# Does Hawking radiation lead to black hole evaporation / reduction of black hole mass?

As I understand, Hawking radiation leads to black hole evaporation, resp. a black hole would lose mass due to that effect.

Now Hawking radiation is very similar to Unruh radiation, i.e. some (apparent) horizon leads to a thermal bath:

1. An inertial observer in Minkowski space does not see radiation.
2. A Rindler observer sees Unruh radiation.

1. A free falling observer does not observe Hawking radiation from a black hole.
2. An observer hovering somewhere over the event horizon of a black hole does see Hawking radiation.

Hence in either case, the inertial observer (1.) sees no radiation whilst the accelerated observer (2.) sees thermal radiation.

Of course, the case U.2 is stationary, i.e. for a Rindler observer the spacetime does not change and the Rindler horizon does not disappear, evaporate or change its distance due to Unruh radiation.

Doesn't this also apply to H.2, i.e. there is just some thermal bath due to acceleration (or due to some horizon), and the black hole does not change in mass?

Moreover, if the black hole did evaporate due to Hawking radiation, wouldn't that lead to conflicting observations from a free falling observer (black hole does not evaporate because no loss of energy / mass because no radiation is emitted) vs. hovering observer (black hole does evaporate because it loses mass / energy due to Hawking radiation)?

Hawking's derivation predicts named radiation, but does that derivation also show that the black hole's mass is changing?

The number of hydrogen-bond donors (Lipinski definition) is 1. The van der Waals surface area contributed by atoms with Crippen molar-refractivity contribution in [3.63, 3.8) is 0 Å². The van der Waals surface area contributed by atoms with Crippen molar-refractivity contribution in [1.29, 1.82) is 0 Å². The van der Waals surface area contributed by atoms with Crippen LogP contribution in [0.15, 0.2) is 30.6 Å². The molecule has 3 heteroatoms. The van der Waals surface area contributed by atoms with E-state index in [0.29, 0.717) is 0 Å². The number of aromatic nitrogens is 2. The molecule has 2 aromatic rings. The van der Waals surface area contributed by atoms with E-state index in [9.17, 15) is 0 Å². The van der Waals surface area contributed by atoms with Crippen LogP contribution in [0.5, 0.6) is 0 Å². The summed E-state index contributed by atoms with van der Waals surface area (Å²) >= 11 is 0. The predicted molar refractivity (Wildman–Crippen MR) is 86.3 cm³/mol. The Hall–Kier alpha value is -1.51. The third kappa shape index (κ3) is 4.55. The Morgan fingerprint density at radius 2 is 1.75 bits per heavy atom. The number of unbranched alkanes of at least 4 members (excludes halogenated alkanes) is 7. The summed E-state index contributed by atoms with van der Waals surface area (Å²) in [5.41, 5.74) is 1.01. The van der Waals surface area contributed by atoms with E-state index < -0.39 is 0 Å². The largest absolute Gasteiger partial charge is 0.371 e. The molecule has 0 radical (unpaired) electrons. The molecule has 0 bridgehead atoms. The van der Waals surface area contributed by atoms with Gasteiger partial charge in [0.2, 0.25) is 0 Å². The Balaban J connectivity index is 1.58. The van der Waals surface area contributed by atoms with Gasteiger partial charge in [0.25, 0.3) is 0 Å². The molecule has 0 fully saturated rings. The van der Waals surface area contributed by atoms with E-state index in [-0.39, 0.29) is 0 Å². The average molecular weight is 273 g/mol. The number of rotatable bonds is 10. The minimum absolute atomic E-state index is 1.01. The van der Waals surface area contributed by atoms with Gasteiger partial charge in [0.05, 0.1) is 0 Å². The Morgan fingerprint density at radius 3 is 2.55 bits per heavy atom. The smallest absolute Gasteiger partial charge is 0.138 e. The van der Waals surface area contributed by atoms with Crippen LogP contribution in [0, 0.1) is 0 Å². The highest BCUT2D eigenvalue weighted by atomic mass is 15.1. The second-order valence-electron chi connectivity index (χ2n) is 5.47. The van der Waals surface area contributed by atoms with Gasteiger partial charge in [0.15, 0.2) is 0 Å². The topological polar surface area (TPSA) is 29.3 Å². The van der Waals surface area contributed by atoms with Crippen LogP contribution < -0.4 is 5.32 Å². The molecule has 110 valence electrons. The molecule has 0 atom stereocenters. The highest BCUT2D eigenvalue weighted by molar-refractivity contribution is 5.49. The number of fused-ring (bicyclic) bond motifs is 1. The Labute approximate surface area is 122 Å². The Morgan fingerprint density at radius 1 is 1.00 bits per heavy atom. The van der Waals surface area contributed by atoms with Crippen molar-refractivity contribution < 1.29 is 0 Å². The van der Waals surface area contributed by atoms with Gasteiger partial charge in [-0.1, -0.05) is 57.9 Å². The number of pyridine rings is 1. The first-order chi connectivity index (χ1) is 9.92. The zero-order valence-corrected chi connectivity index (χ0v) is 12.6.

• If you're familiar with the derivation of the hawking effect, you'd find in some books that they compute the mean value of the energy momentum tensor. What you see in this computation is that there is a negative energy flux going into the black hole, this means it is losing "mass" with mass meaning gravitational charge Feb 21, 2020 at 14:06
• What happens to that energy flux to an in-falling observer? Why does it vanish for her? No, I am not familiar with the derivation, just with a paraphrased version of it (all that I can grasp) like "some areas of spacetime are not accessible due to horizon, which results in radiation". As this derivation is very similar to Unruh radiation (of which I only have a popularized understanding, too) these effects appear to very similar. In particular because inertial observers see nothing special in either case. Feb 21, 2020 at 14:14
• If you are really interested to know why there is no contradiction , you should do some serious study so as to understand the mathematics of general relativity. The popularized versions are just that, for the people, and the true explanation is in the mathematics..see these answers , that a free falling observer does not define an inertial frame except locally Feb 21, 2020 at 14:52
• Are you saying that a free falling observer does see Hawking radiation becausr it is only inertial locally? Feb 21, 2020 at 15:15